...our friends at Urban STL have taken the trouble of reading through them all and providing critical summaries. We're really grateful, too: Some of those proposals are long. (SOM-Hargreaves-BIG and your 337 pages, we're looking at you.)
Critiques of all five proposals are up on the Urban STL website. Writer Alex Ihnen breaks down each proposal by element: Kiener Plaza, the Old Courthouse, I-70/Memorial Drive, Museum of Western Expansion, the Old Cathedral, the north end, the south end, cross-river connections, and the east side. (Well, now we know why those plans are so damned long.) Final judgments are based first on feasibility then on excitement.
The Behnisch proposal -- the one Chad has already approved as being the most Dali-esque -- scores for being both the most exciting and the least feasible. (Those floating things, by the way, are glass gondolas suspended from cables that will carry you across the river.) Their presentation narrative, however, features actual characters and is the most fun to read.
Conversely, MVVA takes the honors for being the most feasible and least exciting. As Ihnen puts it, "I'm falling asleep and it's not (only) because it's 1:00 a.m. and I'm looking at 'JNEM East Wetland Preserve: Technical Notes' for the fourth time."
PWP+Foster+Civitas gets props for hewing most closely to Eero Saarinen's original vision for the Arch grounds, but that's a backhanded compliment at best. Ihnen again:
The seeming slavish adherence to Saarinen's original plan seems at once boring and a cunning attempt to differentiate PWP from the crowd, kind of like bidding $1 on a speedboat and French Riviera vacation on the Price Is Right. Perhaps the others teams have overreached.
Weiss-Manfredi's plan is the most ambitious and is the only one, Ihnen says, that proposes any real change to the Arch grounds themselves; he finds that exciting. "Rising landforms" will connect the grounds to the riverbank, where riverboats can dock.
"The uninterrupted pedestrian access to the grounds across I-70, the two-story recessed museum entrance, trainspotting cafe, riverfront land forms and new pedestrian bridge together offer the most substantial changes to the signature elements of the park. The dramatic new museum and pedestrian bridge serving a clear circumnavigation of the park alone are enough to hope for the design to become reality."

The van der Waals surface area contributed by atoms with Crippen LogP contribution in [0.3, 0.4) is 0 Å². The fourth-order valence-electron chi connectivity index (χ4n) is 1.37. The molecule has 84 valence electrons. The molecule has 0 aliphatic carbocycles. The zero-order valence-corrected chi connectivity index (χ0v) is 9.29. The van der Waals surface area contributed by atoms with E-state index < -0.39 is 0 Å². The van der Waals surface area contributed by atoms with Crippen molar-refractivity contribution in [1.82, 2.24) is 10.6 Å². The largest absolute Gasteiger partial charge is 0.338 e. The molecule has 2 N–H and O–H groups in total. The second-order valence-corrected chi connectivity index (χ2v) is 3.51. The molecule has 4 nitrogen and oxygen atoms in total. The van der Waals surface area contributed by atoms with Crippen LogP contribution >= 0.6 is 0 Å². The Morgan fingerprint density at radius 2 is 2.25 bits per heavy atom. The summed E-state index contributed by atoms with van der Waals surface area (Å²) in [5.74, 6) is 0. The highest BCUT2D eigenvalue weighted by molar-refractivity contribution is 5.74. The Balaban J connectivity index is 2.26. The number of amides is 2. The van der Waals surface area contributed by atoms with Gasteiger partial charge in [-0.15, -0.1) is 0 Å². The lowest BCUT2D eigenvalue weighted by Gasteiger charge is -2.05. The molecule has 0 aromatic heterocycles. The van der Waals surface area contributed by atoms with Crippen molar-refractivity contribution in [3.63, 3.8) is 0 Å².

Weiss Manfredi's main competition, were Ihnen selecting the designer of the new, improved Arch grounds, would be Chicago-based SOM-Hargreaves-BIG. SOM's plan which would make the Arch grounds resemble Millennium Park sans Bean and fountains with spitting people. Just take a look at the "Magic Carpet," which sports the same sort of curvy roof as Millennium Park's Jay Pritzker Pavilion. This is not coincidental: SOM was Millennium Park's original architect, before the city brought in Frank Gehry and the other big guns. It's also not much of a criticism: Millennium Park is undeniably awesome.
But back to the Arch grounds. SOM's plan provides for a multi-use space at the south end of the grounds, including basketball courts, a skate park and a soccer field and an expanded visitor's center with a cafeteria, exhibition space and library archives. It also has proposed a floating lap pool in the Mississippi (a suggestion Ihnen finds slightly overambitious) and urban development centered around the Metrolink stop on the east side.
Even though the final critique has yet to be posted, SOM is leading in the user poll. What do you all think?
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